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The Sky is Everywhere

The biggest tragedy of “The Sky is Everywhere,” a YA dramedy about a young clarinet prodigy left reeling in the aftermath of her older sister’s sudden passing, is not the death that incites the story, so much as the misfortunate way in which it is told. The visual craftsmanship is stunning, and fans of director Josephine Decker’s work in particular might find something to enjoy here, but as a story it quickly buckles under its own weight.

“The Sky is Everywhere” follows the bereaved Lennie (Grace Kaufman), a high school senior who rode her charismatic older sister Bailey’s (Havana Rose Liu) coattails so closely that Bailey’s recent death has thrown Lennie straight into a total identity crisis. She can’t even play a note on her formerly beloved clarinet and apathetically tosses aside her Juilliard dreams like last week’s trash, unceremoniously handing over the coveted first chair position to a catty rival. The only thing capable of competing with memories of Bailey for her attention is her massive crush on fellow band geek Joe (Jacques Colimon) and re-reading her favorite novel, Wuthering Heights.

At home, Lennie avoids sharing her grief with her hippie, ever-so-slightly-witchy grandmother (Cherry Jones), who grows a rose garden that may or may not have preternatural aphrodisiac powers, or stoner Uncle Big (Jason Segel), who does not participate in the story so much as a exist in a strange pocket universe alongside it. Wearing Bailey’s old clothes and refusing to clean out Bailey’s belongings from their shared bedroom, Lennie clings to denial with all she has, and finds an ally in Bailey’s bereaved boyfriend Toby (Pico Alexander), previously her biggest rival for Bailey’s attention, sparking unexpected feelings. 

“It’s like you’re someone else and I don’t know if I like her,” Lennie’s best friend Sarah (Ji-young Yoo) tells her at a pivotal point in the film. Sarah’s characterization only goes as far as what can be extrapolated from her theater kid couture wardrobe, but still, in one of her few moments she sums up both the dramatic premise of the “The Sky is Everywhere” and why it fails to work: the film does such a poor job of painting a picture of who Lennie was before Bailey’s death that there’s no context to interpret who she has become, what that means, or why it matters.  

Josephine Decker ("Madeline’s Madeline," "Shirley") is a phenomenally talented director, and an unlikely pick for what is fundamentally a commercial-leaning teen romantic drama—the sort of unlikely combination of the high-risk, high-reward gamble that either strikes gold or like here, strikes out. Nonetheless, Decker and cinematographer Ava Berkofsky (best known for their work on “Insecure”) create a lot of beautiful images. Berkofsky’s particular eye for distinctive framing that shines so much in “Insecure” is on display here as well.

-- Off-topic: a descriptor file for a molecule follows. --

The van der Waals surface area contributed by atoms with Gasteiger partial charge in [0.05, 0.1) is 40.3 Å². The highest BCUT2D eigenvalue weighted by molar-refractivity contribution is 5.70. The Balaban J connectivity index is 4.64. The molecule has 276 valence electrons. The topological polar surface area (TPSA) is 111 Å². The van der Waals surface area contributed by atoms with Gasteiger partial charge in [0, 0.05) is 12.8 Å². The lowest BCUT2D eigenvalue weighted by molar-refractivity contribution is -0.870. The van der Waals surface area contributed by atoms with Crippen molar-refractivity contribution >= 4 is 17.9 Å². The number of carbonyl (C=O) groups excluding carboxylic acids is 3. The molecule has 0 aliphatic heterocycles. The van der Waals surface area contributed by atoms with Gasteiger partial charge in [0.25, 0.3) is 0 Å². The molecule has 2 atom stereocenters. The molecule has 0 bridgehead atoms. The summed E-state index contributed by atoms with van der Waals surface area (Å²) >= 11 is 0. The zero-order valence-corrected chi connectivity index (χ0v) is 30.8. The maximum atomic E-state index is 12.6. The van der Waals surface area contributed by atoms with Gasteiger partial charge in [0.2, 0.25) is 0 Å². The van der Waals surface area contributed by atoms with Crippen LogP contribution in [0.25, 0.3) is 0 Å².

But the execution is so polished, so sophisticated and intricate that it feels fundamentally at odds with the messiness of both youth and grief. The more avant-garde aspects of the film’s visual styling, from roses “coming to life” via dancers in green mesh bodysuits performing an interpretive number, to animated musical notes swirling through the air, are all presumably intended to put viewers in Lennie’s headspace. And yet it’s every shortcoming of the too-quirky-for-its-own-good “Me and Earl and the Dying Girl,” compounded by the fact that the techniques here generally lack significant thematic resonance. 

There are many beautiful sequences here that simply feel emotionally void. The extent to which Lennie’s headspace, particularly her recollections of Bailey, is stylized and curated has the unfortunate side effect of making everything feel detached and sterile. In Lennie’s memories, the lens through which all our access to Bailey is filtered, her sister is a manic pixie sunbeam who sings in her sleep and dances through streets and eats flowers—a beautiful but flat fantasy of a girl. Bailey feels unreal to a point where Lennie’s grief also begins to feel unreal; the void in her life, as she describes it, takes on an impossible shape. No actual person could have ever filled it. 

The young actors often come across a little at sea, and to be fair, Jason Segel does no better with a character so extraneous that his every appearance comes as something of a surprise. It’s really only Cherry Jones who manages to hold her own and not get swept away by the tidal waves of whimsy, retaining a grounded nature for her character that enables her to sell the film’s few compelling emotional beats. 

Jandy Nelson's script, an adaptation of her own novel, is like a wire hanger struggling to hold up the elaborate costume of the film’s baroque aesthetics. It's unfortunately a premier example of why self-adaptation can be quite risky—she’s so close to the story that she crams in an abundance of details at the expense of a compelling, more cohesive picture. The end result is that particularly crumbly kind of book-to-film adaptation that comes across more like a SparkNotes you can watch, a story told at double-speed with much of its impact missing. 

“The Sky is Everywhere” premieres on Apple TV+ and in theaters on February 11.

Ciara Wardlow

Ciara Wardlow is a freelance writer and development coordinator at the production company Maven Screen Media.

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Film Credits

The Sky Is Everywhere movie poster

The Sky Is Everywhere (2022)

Rated PG-13 for language, sexual references and drug use.

103 minutes


Grace Kaufman as Lennie Walker

Pico Alexander as Toby Shaw

Jacques Colimon as Joe Fontaine

Cherry Jones as Gram Walker

Jason Segel as Big Walker

Ji-young Yoo as Sarah

Havana Rose Liu as Bailey


Writer (novel)





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